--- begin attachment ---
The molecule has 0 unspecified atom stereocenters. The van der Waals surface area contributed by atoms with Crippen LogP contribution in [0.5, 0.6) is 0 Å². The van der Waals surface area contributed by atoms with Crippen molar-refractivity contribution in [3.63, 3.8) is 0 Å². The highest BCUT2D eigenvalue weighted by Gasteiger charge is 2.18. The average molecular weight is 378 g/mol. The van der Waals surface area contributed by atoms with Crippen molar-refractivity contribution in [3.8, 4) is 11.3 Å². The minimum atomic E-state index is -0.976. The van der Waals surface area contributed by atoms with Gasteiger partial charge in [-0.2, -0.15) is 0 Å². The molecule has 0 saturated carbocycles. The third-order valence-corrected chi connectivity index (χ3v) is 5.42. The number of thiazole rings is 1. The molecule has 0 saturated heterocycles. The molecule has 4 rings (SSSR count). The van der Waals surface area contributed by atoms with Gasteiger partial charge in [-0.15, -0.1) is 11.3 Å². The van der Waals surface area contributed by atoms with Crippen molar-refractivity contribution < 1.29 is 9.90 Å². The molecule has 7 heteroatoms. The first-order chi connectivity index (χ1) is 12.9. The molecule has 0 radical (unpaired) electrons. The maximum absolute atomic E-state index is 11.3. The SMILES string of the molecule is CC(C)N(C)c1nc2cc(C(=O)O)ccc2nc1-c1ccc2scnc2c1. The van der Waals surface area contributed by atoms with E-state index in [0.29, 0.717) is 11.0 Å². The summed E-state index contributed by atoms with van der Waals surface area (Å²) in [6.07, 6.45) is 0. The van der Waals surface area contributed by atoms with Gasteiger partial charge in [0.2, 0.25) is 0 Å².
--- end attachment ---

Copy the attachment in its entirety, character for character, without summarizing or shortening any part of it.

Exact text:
The molecule has 0 unspecified atom stereocenters. The van der Waals surface area contributed by atoms with Crippen LogP contribution in [0.5, 0.6) is 0 Å². The van der Waals surface area contributed by atoms with Crippen molar-refractivity contribution in [3.63, 3.8) is 0 Å². The highest BCUT2D eigenvalue weighted by Gasteiger charge is 2.18. The average molecular weight is 378 g/mol. The van der Waals surface area contributed by atoms with Crippen molar-refractivity contribution in [3.8, 4) is 11.3 Å². The minimum atomic E-state index is -0.976. The van der Waals surface area contributed by atoms with Gasteiger partial charge in [-0.2, -0.15) is 0 Å². The molecule has 0 saturated carbocycles. The third-order valence-corrected chi connectivity index (χ3v) is 5.42. The number of thiazole rings is 1. The molecule has 0 saturated heterocycles. The molecule has 4 rings (SSSR count). The van der Waals surface area contributed by atoms with Gasteiger partial charge in [-0.15, -0.1) is 11.3 Å². The van der Waals surface area contributed by atoms with Crippen molar-refractivity contribution < 1.29 is 9.90 Å². The molecule has 7 heteroatoms. The first-order chi connectivity index (χ1) is 12.9. The molecule has 0 radical (unpaired) electrons. The maximum absolute atomic E-state index is 11.3. The SMILES string of the molecule is CC(C)N(C)c1nc2cc(C(=O)O)ccc2nc1-c1ccc2scnc2c1. The van der Waals surface area contributed by atoms with E-state index in [0.29, 0.717) is 11.0 Å². The summed E-state index contributed by atoms with van der Waals surface area (Å²) in [6.07, 6.45) is 0. The van der Waals surface area contributed by atoms with Gasteiger partial charge in [0.2, 0.25) is 0 Å².